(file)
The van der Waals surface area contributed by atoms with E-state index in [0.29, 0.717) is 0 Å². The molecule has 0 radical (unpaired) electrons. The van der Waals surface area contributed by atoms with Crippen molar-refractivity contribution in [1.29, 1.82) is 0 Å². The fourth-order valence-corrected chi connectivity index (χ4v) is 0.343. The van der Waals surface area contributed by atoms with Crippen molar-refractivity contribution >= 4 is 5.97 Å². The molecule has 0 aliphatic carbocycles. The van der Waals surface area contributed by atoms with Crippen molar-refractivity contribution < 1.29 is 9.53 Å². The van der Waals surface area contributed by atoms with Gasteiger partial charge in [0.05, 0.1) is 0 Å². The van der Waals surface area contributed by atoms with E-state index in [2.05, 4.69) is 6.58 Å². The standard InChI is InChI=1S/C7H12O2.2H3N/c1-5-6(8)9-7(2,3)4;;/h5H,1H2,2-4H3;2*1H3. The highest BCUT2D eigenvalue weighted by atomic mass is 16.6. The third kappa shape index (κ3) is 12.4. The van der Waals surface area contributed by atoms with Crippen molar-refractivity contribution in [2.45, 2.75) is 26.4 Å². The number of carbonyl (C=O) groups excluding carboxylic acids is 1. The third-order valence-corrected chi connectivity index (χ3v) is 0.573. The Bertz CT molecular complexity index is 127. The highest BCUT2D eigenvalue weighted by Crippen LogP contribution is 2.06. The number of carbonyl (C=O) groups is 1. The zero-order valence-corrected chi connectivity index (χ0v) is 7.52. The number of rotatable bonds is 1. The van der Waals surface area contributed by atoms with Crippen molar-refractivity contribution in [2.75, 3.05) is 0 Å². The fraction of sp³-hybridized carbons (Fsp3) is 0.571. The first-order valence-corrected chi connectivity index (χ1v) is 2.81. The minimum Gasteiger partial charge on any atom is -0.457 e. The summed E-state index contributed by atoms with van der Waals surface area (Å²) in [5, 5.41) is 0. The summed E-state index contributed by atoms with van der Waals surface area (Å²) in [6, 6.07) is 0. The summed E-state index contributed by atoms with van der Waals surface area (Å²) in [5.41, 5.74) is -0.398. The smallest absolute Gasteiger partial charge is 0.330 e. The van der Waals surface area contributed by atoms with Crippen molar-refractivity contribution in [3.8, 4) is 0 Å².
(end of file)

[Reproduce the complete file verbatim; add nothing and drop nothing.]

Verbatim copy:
The van der Waals surface area contributed by atoms with E-state index in [0.29, 0.717) is 0 Å². The molecule has 0 radical (unpaired) electrons. The van der Waals surface area contributed by atoms with Crippen molar-refractivity contribution in [1.29, 1.82) is 0 Å². The fourth-order valence-corrected chi connectivity index (χ4v) is 0.343. The van der Waals surface area contributed by atoms with Crippen molar-refractivity contribution >= 4 is 5.97 Å². The molecule has 0 aliphatic carbocycles. The van der Waals surface area contributed by atoms with Crippen molar-refractivity contribution < 1.29 is 9.53 Å². The van der Waals surface area contributed by atoms with Gasteiger partial charge in [0.05, 0.1) is 0 Å². The van der Waals surface area contributed by atoms with E-state index in [2.05, 4.69) is 6.58 Å². The standard InChI is InChI=1S/C7H12O2.2H3N/c1-5-6(8)9-7(2,3)4;;/h5H,1H2,2-4H3;2*1H3. The highest BCUT2D eigenvalue weighted by atomic mass is 16.6. The third kappa shape index (κ3) is 12.4. The van der Waals surface area contributed by atoms with Crippen molar-refractivity contribution in [2.45, 2.75) is 26.4 Å². The number of carbonyl (C=O) groups excluding carboxylic acids is 1. The third-order valence-corrected chi connectivity index (χ3v) is 0.573. The Bertz CT molecular complexity index is 127. The highest BCUT2D eigenvalue weighted by Crippen LogP contribution is 2.06. The number of carbonyl (C=O) groups is 1. The zero-order valence-corrected chi connectivity index (χ0v) is 7.52. The number of rotatable bonds is 1. The van der Waals surface area contributed by atoms with Crippen molar-refractivity contribution in [2.75, 3.05) is 0 Å². The fraction of sp³-hybridized carbons (Fsp3) is 0.571. The first-order valence-corrected chi connectivity index (χ1v) is 2.81. The minimum Gasteiger partial charge on any atom is -0.457 e. The summed E-state index contributed by atoms with van der Waals surface area (Å²) in [5, 5.41) is 0. The summed E-state index contributed by atoms with van der Waals surface area (Å²) in [6, 6.07) is 0. The summed E-state index contributed by atoms with van der Waals surface area (Å²) in [5.41, 5.74) is -0.398. The smallest absolute Gasteiger partial charge is 0.330 e. The van der Waals surface area contributed by atoms with Crippen molar-refractivity contribution in [3.8, 4) is 0 Å².